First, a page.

TOKYO (Reuters) - As global public transport operators look for ways to keep the coronavirus at bay on planes, trains and buses, one of Japan’s biggest rail firms is betting on the anti-microbial properties of silver to keep passengers safe on the world’s busiest subway.
Tokyo’s labyrinthine rail network of about 900 stations and roughly 85 lines has seen passenger numbers approach pre-virus levels since the city’s de facto lockdown was lifted in late May.
This raises the risk of transmission via high-contact points such as hand straps, hand rails and seats, just as the city’s number of new cases of COVID-19 infection is rising again.
Tokyo Metro, the city’s main subway operator, has begun spraying its nearly 3,000 cars with a super-fine atomisation of a silver-based compound, taking advantage of silver’s anti-antimicrobial properties to repel the virus from surfaces.
“Merely disinfecting the carriages only has a short-term effect, so we were looking for an anti-microbial application to reassure passengers that our trains are safe,” Masaru Sugiyama, Tokyo Metro’s section chief in charge of rolling stock, said at a demonstration on Thursday.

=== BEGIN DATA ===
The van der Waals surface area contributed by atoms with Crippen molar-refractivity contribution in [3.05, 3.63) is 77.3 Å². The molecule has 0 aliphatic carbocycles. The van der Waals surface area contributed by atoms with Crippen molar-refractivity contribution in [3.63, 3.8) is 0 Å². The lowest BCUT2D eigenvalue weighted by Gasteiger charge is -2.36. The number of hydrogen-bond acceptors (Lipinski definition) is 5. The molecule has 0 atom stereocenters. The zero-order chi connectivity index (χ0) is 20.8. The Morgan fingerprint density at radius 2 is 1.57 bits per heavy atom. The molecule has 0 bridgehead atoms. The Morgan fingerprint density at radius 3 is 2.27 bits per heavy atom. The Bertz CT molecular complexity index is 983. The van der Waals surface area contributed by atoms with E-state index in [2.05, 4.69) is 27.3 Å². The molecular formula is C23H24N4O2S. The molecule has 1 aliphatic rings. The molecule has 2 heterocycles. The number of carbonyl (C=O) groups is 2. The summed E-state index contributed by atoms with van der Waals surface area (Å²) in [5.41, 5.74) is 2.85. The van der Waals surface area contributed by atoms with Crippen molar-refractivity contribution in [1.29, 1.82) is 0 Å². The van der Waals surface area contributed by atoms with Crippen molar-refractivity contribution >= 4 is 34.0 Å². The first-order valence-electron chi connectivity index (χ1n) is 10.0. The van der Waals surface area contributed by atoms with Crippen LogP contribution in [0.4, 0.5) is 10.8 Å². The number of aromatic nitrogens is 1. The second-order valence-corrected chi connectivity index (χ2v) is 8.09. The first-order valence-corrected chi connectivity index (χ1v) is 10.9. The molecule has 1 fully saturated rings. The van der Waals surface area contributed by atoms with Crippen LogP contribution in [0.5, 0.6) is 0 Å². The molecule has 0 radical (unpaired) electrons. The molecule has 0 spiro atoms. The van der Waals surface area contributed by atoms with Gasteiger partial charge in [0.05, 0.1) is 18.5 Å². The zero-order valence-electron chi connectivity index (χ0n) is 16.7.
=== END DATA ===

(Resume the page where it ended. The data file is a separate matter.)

After the end of daily operations, masked cleaners hauling motorised atomisers stride through carriages, spraying straps, poles, seats and windows with a mist of 10 micron droplets, roughly the size of a grain of pollen.
Tokyo Metro said the anti-microbial compound has been shown to be effective against viruses including influenza and E-coli, though has not yet been proven to repel the novel coronavirus.
Other operators are also looking at ways to help Tokyo’s passengers select less crowded trains to increase chances of social distancing on a network serving 40 million daily trips.
East Japan Railway Co, the country’s biggest rail network operator, last month updated its mobile app to offer real-time updates on capacity by carriage, along with crowd levels at stations.
Reporting by Naomi Tajitsu; Editing by Christopher Cushing